The Washington Commanders are going through a rough patch. That’s coach-speak. Fan-speak would say the Washington Commanders are the worst team since the Prairie View Panthers of the 1990s. (Look it up.)
How did we get here? A lot goes into that answer. Here are five decisions made by the franchise in the past 25 years that have played a major part in the misery that we are all living through now.
5 crucial decisions that set the Commanders franchise back
1. The Jack Kent Cooke succession plan
Jack Kent Cooke, who had presided over the glory days of Washington’s football ascendency in the 1980s, died on April 6, 1997. Most casual observers assumed he would leave his beloved franchise to some family grouping with his son John Kent Cooke at the helm. John had been the mostly inconspicuous team president under his father.
But Jack did not leave the football team to his son. Instead, he left the team, along with much of the rest of his estate, to a foundation with the intention of selling the team to the highest bidder and using the proceeds for educational scholarships. Even after details of the will became known, most of us still assumed John Kent Cooke would be the one to put together the ownership group that could make the winning bid.
As we all know now, that isn’t what happened. The Milstein brothers from New York and their wealthy young partner Daniel Snyder outbid Cooke and all others. When the Milsteins were rejected by the NFL owners, Dan Snyder was left to take over.
We don’t know what kind of owner the younger Cooke would have been. He was far less of a public figure than his flamboyant father. But we do know he had experience at the highest levels of running a successful franchise, and that presumably, he had learned a thing or two from dad. It’s hard to imagine him presiding over a team that would lose 58% of its games over a 24-year period, as Washington has done under Snyder’s ownership.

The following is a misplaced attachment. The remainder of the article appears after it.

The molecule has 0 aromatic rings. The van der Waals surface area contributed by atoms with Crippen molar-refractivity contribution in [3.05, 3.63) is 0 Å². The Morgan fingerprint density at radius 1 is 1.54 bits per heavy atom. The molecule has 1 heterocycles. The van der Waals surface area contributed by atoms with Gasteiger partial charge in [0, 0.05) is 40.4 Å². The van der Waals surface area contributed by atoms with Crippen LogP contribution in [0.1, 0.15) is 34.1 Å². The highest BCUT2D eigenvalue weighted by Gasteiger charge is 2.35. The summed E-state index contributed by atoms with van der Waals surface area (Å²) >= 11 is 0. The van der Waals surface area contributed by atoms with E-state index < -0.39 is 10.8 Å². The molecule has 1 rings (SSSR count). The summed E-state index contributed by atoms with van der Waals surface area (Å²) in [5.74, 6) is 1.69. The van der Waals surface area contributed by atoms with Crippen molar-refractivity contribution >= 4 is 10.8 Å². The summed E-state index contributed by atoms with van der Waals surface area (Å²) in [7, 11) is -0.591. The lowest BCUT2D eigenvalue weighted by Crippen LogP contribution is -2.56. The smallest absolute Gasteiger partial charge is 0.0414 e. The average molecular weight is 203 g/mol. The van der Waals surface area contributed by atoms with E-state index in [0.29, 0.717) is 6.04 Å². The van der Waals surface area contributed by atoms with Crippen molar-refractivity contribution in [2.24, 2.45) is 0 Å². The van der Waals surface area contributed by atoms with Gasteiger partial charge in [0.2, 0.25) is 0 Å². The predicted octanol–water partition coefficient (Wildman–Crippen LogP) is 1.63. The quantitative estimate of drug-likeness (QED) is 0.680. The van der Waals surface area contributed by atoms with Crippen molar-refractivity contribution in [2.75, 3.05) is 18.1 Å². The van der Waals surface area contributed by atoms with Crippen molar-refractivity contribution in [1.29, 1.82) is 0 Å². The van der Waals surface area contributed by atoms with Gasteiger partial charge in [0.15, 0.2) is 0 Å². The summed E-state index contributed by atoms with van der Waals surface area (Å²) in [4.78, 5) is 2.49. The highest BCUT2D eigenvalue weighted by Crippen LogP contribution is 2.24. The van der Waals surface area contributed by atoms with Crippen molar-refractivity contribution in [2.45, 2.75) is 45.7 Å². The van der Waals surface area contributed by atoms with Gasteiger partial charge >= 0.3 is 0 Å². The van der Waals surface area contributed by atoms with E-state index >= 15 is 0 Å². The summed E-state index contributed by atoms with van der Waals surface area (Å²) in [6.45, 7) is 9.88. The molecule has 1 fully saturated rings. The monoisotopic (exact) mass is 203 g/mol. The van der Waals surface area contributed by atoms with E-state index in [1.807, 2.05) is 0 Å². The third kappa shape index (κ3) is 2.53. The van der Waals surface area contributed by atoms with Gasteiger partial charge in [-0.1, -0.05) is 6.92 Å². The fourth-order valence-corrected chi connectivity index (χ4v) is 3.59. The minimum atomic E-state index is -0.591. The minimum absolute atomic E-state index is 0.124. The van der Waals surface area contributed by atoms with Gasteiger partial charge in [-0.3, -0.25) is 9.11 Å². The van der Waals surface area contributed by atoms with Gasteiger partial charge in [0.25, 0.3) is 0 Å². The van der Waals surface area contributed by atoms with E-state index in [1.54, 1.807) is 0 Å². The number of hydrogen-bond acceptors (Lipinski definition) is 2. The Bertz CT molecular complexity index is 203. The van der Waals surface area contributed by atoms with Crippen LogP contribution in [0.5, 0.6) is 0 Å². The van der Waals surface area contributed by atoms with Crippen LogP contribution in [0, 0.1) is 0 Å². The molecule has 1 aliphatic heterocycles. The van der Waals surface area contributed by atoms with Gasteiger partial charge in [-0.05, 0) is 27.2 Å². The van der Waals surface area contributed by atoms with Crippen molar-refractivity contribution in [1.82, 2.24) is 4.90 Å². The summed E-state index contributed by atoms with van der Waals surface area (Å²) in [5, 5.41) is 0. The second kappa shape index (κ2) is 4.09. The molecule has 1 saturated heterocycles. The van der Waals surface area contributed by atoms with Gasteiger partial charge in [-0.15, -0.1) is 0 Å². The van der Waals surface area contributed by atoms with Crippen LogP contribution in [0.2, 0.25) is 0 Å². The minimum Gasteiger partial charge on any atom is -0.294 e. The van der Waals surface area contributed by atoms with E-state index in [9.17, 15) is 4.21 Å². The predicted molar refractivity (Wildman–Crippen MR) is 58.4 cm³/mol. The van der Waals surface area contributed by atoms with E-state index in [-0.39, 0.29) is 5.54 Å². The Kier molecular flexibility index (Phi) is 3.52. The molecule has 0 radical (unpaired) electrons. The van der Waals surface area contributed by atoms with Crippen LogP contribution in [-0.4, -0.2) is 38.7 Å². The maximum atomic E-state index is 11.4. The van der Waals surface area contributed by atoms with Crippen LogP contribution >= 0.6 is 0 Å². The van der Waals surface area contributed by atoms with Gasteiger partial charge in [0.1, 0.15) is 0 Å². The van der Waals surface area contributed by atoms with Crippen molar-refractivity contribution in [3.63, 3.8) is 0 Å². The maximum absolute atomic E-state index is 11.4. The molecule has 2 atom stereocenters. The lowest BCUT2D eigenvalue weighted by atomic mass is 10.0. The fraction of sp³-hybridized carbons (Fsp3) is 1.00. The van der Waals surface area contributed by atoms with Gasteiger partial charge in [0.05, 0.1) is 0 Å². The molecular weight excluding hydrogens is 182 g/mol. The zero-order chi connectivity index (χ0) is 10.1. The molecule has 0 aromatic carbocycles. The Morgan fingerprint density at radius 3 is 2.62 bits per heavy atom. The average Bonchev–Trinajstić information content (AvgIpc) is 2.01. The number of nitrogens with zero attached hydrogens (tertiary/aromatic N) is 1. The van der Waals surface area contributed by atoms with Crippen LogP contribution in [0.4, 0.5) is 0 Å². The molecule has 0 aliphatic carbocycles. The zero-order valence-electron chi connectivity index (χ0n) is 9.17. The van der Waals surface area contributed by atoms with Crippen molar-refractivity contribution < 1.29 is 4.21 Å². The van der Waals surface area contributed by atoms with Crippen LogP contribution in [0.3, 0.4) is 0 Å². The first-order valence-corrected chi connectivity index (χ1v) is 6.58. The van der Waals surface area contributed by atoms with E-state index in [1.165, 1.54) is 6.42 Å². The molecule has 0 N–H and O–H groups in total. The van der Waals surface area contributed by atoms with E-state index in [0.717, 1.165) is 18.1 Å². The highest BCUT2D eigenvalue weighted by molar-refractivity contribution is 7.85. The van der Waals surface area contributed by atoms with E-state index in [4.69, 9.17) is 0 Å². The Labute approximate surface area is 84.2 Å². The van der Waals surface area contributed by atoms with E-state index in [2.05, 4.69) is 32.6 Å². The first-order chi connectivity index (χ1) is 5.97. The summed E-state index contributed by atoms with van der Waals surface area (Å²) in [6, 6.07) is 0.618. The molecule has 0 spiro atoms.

2. Choosing Jeff George over Brad Johnson
With the ownership situation in flux before Snyder took over, general manager Charlie Casserly was unable to re-sign young quarterback Trent Green before the 1999 season. So he traded with Minnesota to get veteran Brad Johnson. Johnson took Washington to the playoffs in ’99, went to the Pro Bowl, and over his two seasons in DC, posted a 17-10 record as a starter.
Not good enough for the aggressive new owner. I will not fault Daniel Snyder for his exuberance in spending big for the likes of Bruce Smith and Deion Sanders in those early days. I was excited just like everyone else. At least we had an owner willing to write big checks to acquire talent. The fact that he and his team misjudged that talent is unfortunate. But hey, that happens to a new guy. Typically, he learns from the early mistakes.
But the George/Johnson thing was different and it pointed to a serious flaw in Snyder’s ability to head a franchise. He already had a good quarterback in Johnson. But he didn’t have what he considered to be an exciting quarterback. He wanted the golden-armed number one draft pick. No matter that George had underperformed and alienated teammates everywhere he had been. He still had cache.
This isn’t about an individual player decision. Every team makes some mistakes there. This is systematic. Snyder’s penchant for … how can I say this and not get edited? … jock-sniffing … is that OK? Well, whatever that penchant is, Snyder’s choosing flash over substance would cost this team dearly.
After a couple of poor seasons in Washington, George, signed for almost $15 million back when that was a lot of money, was out of football. Brad Johnson – he led Tampa Bay to the Super Bowl championship two years later.